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State Rep. Michael P. McGeehan (D-Northeast), the first Philadelphian to serve as Democratic chairman of the House Transportation Committee, has been appointed to a second consecutive term in that role.

Embarking on his 12th consecutive term, McGeehan is the longest-serving State Representative in 173rd Legislative Dist. history.

McGeehan’s goals for the 2013-14 legislative session include developing a comprehensive transportation funding package to address one of the state’s most-pressing needs, and monitoring the dialogue on the Pennsylvania Turnpike Commission’s plan to move to All-Electronic Tolling.

“I am pleased the Governor has indicated he will reveal a transportation funding package in early 2013 and I hope he keeps that commitment,” McGeehan said. “On this vital issue, we need the Governor to lead. I look forward to working with him and the legislature’s three other Transportation Committee chairmen. One of my priorities is making sure any package includes adequate funding for mass transit.”


State Rep. Bill Keller (D-S. Phila.) has been reappointed to serve as Democratic chairman of the House Labor & Industry Committee for the 2013-14 legislative session.

The Labor & Industry Committee reviews legislation on issues such as the state’s minimum wage, unemployment compensation, workers’ compensation, building and construction codes, and workplace health and safety. The committee also has oversight responsibility for the Dept. of Labor & Industry, State Civil Service Commission, Labor Relations Board, Unemployment Compensation Appeals Board of Review, Industrial Board, Workers’ Compensation Appeal Board and the Office for the Deaf and Hearing Impaired.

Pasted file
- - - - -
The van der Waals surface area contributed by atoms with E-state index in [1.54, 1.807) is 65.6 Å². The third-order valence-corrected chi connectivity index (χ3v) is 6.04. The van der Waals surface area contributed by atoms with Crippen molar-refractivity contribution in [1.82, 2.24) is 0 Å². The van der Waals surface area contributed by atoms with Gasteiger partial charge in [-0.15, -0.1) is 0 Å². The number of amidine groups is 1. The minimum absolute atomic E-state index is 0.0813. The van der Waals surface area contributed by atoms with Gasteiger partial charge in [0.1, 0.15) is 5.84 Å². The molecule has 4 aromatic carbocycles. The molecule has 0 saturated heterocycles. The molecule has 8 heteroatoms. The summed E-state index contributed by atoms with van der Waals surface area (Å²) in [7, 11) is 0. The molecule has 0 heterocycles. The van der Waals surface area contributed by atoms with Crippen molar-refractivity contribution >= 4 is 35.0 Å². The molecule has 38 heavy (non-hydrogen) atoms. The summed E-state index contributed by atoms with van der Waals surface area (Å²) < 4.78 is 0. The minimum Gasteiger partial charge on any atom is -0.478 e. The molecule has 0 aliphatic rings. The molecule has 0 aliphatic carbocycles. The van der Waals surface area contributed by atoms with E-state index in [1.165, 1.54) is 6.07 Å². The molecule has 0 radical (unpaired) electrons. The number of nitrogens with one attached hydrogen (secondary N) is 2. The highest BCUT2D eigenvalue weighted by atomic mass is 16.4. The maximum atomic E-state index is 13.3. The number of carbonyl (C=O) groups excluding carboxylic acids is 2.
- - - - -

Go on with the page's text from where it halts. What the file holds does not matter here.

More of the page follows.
“This past session, we saw several attempts by the Republican majority to weaken worker wages and bust the collective-bargaining rights of unified workers,” Keller said. “House Democrats managed to fight off many of those attempts with the help of the public and fairness on our side. But with many more Republican legislatures across the nation pushing so-called ‘right to work’ legislation, which only works to drive down worker wages, we’ll be on the lookout for movement here.”

Keller said he also plans to reintroduce legislation that would ease the wait time and frustration of UC claimants attempting to file their benefits through the state’s UC call centers. Among the problems unemployed Pennsylvanians have experienced in the past several months are repeated busy signals over several days, being kicked out of the automated system, and long wait times when calling for information. Keller’s bill would authorize the Dept. of Labor & Industry to supplement federal funding for administration of the UC system with a portion of employees’ UC tax for use in staffing service centers, in training to ensure a ready workforce and to perform the necessary upgrades to claims filing systems.

At least 14 other states already supplement the federal funding. According to Keller, federal funding is the single source of funding for Pennsylvania’s UC administration and has long been inadequate. Federal funding losses already have resulted in the recent closure of the Philadelphia UC Service Center and the reduction of staff and hours at call centers throughout the state.